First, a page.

Nature Journaling for SBPC Members – April 8, 2023


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Instructor: Jane Eckenrode

Saturday, April 8, 2023 (time TBD)

Workshop Fee: $35 for SBPC Members Only

At its core, Nature Journaling is simply the practice of becoming a good observer. Whether you enjoy drawing and painting or simply appreciate nature, you can build confidence by practicing skills that quickly establish a framework for a diagram, drawing, or description.
Students will practice perceptual skills, experiment with portable drawing and painting media to carry outdoors, and discuss strategies to organize their journals. Refer to the provided materials list, or bring your favorite journal and tools. Jane will also bring extra pencils, pens, and watercolor pencils to borrow for this indoor session.

Suggested Materials for Nature Journaling
The only materials that are required are the simplest – a pen or pencil, and an unlined or lined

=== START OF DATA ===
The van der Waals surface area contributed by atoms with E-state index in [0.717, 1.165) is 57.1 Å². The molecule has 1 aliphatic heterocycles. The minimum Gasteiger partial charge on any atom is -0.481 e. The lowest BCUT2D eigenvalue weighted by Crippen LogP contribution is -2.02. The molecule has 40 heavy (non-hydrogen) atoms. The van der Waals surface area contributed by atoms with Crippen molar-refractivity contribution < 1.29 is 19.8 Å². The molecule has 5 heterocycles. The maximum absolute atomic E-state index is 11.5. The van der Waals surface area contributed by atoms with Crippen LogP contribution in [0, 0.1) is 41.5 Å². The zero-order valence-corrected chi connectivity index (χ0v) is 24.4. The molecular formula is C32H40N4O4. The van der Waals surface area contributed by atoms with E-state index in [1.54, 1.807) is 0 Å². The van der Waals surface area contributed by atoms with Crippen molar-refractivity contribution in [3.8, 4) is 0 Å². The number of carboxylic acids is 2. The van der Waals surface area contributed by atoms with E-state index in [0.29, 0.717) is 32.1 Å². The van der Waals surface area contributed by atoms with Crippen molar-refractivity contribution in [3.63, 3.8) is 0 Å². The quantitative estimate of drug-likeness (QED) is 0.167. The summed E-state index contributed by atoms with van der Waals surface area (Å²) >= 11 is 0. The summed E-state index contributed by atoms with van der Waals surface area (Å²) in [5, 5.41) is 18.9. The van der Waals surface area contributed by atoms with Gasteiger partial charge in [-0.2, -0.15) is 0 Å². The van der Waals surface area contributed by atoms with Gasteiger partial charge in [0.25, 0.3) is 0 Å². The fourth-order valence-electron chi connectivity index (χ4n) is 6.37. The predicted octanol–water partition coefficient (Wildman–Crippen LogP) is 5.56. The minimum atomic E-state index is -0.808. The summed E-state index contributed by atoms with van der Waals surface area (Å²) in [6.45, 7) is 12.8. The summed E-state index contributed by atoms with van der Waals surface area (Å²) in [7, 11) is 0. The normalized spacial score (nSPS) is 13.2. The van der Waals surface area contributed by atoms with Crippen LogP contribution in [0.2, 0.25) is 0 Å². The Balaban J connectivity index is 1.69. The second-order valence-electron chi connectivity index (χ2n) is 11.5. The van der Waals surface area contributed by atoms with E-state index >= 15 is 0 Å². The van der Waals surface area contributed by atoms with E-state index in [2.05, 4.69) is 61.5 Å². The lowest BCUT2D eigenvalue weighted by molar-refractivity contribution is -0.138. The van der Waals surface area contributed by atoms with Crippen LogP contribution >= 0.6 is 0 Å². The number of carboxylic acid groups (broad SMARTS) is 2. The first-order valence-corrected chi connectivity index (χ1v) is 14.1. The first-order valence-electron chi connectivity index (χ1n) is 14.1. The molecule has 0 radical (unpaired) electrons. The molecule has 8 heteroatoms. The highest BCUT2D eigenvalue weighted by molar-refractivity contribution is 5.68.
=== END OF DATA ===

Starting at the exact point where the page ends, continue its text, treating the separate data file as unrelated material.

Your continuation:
notebook. If you happen to have favorite journaling supplies feel free to bring them.

If you wish to enhance your nature journal by adding color or experimenting with pens and
pencils, these are suggestions for a basic journaling kit or additional items to include with your

Most of these or similar supplies are available at Michael’s or Jerry’s Artarama. Office supply and
Walmart stores also carry some of these items. Or, order supplies online at websites such as,, or

• Journal – Watercolorists may prefer bright white paper, but slightly off-white paper can reduce
glare when working outdoors. A journal with lined paper is fine. A 90 lb or heavier paper holds up
better than lighter 60 or 70 lb paper for watercolor pencils or color washes. One widely available
example is the Strathmore Visual Art Journal, either the “drawing” or “mixed media” edition.

• Drawing pencils – Any HB, 2B, or softer drawing pencil.
• Kneaded eraser
• Paper blending stump or tortillon
• Pens – A ball point pen is fine. Or use a Pilot Precise Rolling Ball v7, Pilot G2, or similar pen to
experiment with ink wash.
• Watercolor Pencils – A basic set of 12 watercolor pencils is handy.
• Artist’s brush or water brush – A medium size traditional watercolor brush is fine. Or try a water
brush that has a hollow barrel to hold water. Choose a large or medium tip rather than a small tip if available
• Pocket Palette – You can create a pocket palette with an Altoids or similar mint tin, the clear
plastic tray from a pack of mint gum, or the lid from a plastic tub of cottage cheese or yogurt.

You will also need double sided tape and a set of paints to dab colors into your palette.